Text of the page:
Asia’s financial system liberalization and its population’s growing wealth are two key factors expected to boost demand for gold and push the price of the key commodity over US$2,400 an ounce by 2030, a report published Wednesday claims.
According to the Australia and New Zealand Banking Group (ANZ) predictions, as incomes rise across Asia, particularly in China and India, so will the appetite for gold rings and necklaces.
In its report “East to El Dorado: Asia and the Future of Gold,” ANZ estimates that annual retail and investor demand for the precious metal in the 10 largest economies in Asia could double to 5,000 tonnes within 15 years. The bank dubbed these nations “the A10” – China, India, Indonesia, Japan, South Korea, Malaysia, the Philippines, Singapore, Thailand and Vietnam.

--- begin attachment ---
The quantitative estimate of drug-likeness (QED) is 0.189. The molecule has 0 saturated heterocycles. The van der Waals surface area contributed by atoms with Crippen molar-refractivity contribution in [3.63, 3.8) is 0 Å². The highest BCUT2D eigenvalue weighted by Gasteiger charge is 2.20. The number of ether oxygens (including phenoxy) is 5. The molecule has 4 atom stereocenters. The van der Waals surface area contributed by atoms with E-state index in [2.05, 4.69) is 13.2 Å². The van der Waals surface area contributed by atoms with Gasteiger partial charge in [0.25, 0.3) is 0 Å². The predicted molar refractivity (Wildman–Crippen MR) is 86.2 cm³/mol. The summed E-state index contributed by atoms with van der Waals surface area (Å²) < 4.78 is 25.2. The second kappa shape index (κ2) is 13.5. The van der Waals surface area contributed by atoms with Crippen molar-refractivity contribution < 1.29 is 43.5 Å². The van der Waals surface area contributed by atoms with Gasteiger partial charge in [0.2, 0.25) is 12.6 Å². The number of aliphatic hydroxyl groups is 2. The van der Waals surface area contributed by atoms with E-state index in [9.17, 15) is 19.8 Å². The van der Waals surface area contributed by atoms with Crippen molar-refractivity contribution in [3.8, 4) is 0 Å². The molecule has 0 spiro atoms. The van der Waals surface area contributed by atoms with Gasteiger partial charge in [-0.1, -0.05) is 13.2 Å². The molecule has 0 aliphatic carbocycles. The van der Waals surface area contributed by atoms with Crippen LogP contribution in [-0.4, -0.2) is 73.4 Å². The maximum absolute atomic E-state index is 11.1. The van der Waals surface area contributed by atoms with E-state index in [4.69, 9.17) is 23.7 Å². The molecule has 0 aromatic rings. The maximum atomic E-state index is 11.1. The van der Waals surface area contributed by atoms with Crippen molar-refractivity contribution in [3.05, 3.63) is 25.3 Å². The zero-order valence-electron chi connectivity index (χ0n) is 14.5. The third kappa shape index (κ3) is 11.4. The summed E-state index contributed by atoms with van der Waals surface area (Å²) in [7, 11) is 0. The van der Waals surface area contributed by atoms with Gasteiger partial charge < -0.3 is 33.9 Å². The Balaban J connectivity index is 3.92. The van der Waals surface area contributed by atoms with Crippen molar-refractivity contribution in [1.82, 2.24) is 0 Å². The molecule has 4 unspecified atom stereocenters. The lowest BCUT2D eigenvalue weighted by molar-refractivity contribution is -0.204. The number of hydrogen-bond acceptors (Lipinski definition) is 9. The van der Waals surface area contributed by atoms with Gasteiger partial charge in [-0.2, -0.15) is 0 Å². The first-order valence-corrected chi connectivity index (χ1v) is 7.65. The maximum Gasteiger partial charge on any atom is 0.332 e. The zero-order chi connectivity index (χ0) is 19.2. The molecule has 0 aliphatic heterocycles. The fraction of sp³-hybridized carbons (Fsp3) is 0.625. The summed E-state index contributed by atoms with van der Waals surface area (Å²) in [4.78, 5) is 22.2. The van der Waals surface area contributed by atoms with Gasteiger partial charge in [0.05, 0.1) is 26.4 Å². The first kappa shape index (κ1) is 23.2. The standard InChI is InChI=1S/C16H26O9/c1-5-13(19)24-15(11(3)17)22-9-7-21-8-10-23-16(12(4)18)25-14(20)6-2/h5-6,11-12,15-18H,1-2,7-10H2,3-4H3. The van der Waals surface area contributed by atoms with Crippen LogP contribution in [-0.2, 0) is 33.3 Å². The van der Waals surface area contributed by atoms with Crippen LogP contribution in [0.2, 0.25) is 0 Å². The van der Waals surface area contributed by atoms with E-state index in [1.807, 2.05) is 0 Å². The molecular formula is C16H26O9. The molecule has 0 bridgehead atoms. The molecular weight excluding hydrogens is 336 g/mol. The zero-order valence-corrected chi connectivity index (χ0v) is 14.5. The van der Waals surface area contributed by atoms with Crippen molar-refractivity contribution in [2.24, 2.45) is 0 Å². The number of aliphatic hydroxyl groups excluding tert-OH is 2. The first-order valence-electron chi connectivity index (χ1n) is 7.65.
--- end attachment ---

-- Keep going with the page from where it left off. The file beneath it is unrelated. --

“The bedrock, the anchor of our views of increasing demand for physical gold will come from rising incomes in Asia,” ANZ chief economist Warren Hogan told Bloomberg. “Gold is going to have that investment role and it’s going to become more prominent.”
The precious metal hit $1,1151 in New York during early afternoon trading, staying near four-month lows, as investors remained cautious pending the conclusion of a Federal Reserve meeting that may stoke expectations for a mid-year rise in U.S. interest rates.
Gold has fallen about 3% since the start of the year on expectations for a U.S. rate rise.